“It’s just a random check. We’re not going to profile people.” That’s how New York City Mayor Eric Adams tried to ease the concerns of those who’d just heard his latest plan for fighting the plague of violent crime in Gotham. As part of his comprehensive Blueprint for Ending Gun Violence, Hizzoner is going to have Port Authority police begin random luggage checks of bus passengers coming into the city.
This is the same city that shut down its Street Crimes Unit of the NYPD over civil liberties concerns surrounding the “stop-and-frisk” searches and arrests they made. Mayor Adams, who has since reinstated the Street Crime Unit, isn’t worried at all about targeting mostly poor and minority travelers, though, because, as he says, “The bus terminal is one of the biggest ways to transport guns here.”
From Gothamist . . .
The approach raises legal and civil liberties concerns, given the racist history of stop-and-frisk policing, and criminologists aren’t sure that it will be effective. But researchers say at least some guns are transported in small quantities via buses, and the searches could act as a deterrent to traffickers.
OK then. As long as “at least some guns” are coming in that way, let’s go for it!
News of the city’s new Roust the Po Folks strategy for going after illegal guns was enough to actually get the attention of a seldom-heard-from organization that was once known for defending constitutional rights, even those of people with whom they disagreed politically.
“Random” searches are anything but random. They raise major constitutional alarms and are plagued with racial bias.
— NYCLU (@NYCLU) February 14, 2022
This, of course, is the same branch of the ACLU that argued just a few months ago that carrying firearms not only inhibits free speech, but threatens our democracy.
Whether carried openly or concealed, weapons in public places present safety risks that can inhibit the full exercise of First Amendment rights. Where states have adopted more permissive public carry laws, there have been recent examples of guns interfering with free speech, free assembly, and even the democratic process itself.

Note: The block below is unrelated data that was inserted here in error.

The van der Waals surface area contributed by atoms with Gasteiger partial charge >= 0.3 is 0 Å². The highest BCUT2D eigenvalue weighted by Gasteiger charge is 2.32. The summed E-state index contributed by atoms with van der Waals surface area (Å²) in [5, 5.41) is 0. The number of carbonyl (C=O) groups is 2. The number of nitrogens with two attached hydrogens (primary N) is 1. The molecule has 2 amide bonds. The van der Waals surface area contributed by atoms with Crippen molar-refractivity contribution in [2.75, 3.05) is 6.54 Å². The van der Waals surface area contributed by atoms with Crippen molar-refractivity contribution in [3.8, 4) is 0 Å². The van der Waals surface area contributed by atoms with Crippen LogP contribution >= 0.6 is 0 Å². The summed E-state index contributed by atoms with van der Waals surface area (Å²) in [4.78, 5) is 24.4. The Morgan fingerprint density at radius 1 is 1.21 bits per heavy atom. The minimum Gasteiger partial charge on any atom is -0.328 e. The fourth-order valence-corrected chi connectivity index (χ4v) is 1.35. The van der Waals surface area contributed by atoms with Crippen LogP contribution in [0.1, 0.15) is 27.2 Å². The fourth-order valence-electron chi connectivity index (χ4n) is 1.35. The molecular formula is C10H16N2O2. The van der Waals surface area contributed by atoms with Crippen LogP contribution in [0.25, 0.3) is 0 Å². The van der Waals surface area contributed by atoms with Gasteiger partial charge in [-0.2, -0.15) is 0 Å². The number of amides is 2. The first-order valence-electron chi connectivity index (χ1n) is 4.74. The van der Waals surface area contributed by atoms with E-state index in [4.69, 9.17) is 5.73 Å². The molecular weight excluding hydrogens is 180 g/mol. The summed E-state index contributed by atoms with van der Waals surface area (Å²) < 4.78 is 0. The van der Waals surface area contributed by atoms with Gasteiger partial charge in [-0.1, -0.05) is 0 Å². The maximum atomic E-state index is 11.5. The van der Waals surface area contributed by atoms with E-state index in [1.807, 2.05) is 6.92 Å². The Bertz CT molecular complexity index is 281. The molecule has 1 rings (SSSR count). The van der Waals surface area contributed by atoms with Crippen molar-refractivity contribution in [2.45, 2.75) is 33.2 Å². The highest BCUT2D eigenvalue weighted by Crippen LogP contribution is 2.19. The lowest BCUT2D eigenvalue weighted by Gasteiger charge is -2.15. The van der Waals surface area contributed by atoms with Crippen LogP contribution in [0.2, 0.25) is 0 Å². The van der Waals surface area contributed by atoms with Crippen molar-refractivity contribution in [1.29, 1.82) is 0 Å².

Pro tip for New Yorkers: don’t depend on the NYCLU to protect your civil liberties.
As for justification for targeting bus passengers over, say, car or rail passengers . . .
Criminologists who study gun trafficking say there’s a lot they don’t know about how guns get into the city. But law enforcement officers have arrested several people using buses to import illegal guns. Last month, a 20-year-old man from Georgia was arrested by Port Authority police at the bus terminal in Midtown with a loaded Cobra .380-caliber semi-automatic pistol, according to the Daily News. A gun-sniffing dog identified the weapon during a search of the bus after it pulled into the station.
“Several.” Sounds like New York’s Finest are about to take a real bite outta crime. Let’s see what the federal gun regulatory agency thinks about the plan.
Daryl McCormick, a spokesman for the federal Bureau of Alcohol, Tobacco, Firearms and Explosives, said he couldn’t provide the number of firearms transported on buses, but there was a definite increase in the flow of guns into New York City from out of state last year. He said the agency is involved in interdiction operations that use K9 dogs to sniff out weapons in baggage at bus terminals, and that there are ongoing investigations into interstate firearms trafficking.
“We have had cases and have received information from numerous sources about firearms traffickers using buses as the means to transport firearms from southern states to NYC,” he said, and the ATF “will support our partners in ‘spot checks’ in a manner that is consistent with constitutional protections and in a manner that is least intrusive.”
It’s comforting to know that our friends at ATF keep Americans’ civil liberties in mind in everything they do. Still, we can’t help but note that no one seems to have anything more than anecdotal reports of guns bring brought into New York City through bus terminals.
[Criminologist Rod Brunson] applauded the mayor acknowledging the potential pitfalls of racial profiling when conducting random checks. “Particularly given the history of policing in New York City, I was happy to see there was some recognition that this needs to be done with evidence-based orientation — but also not done in the most heavy-handed way to further disrupt or undermine police-community relations,” he said.
Probable cause doesn’t appear to be one of those “evidence-based orientations” that Port Authority Police will be employing in implementing their new program. Oh well.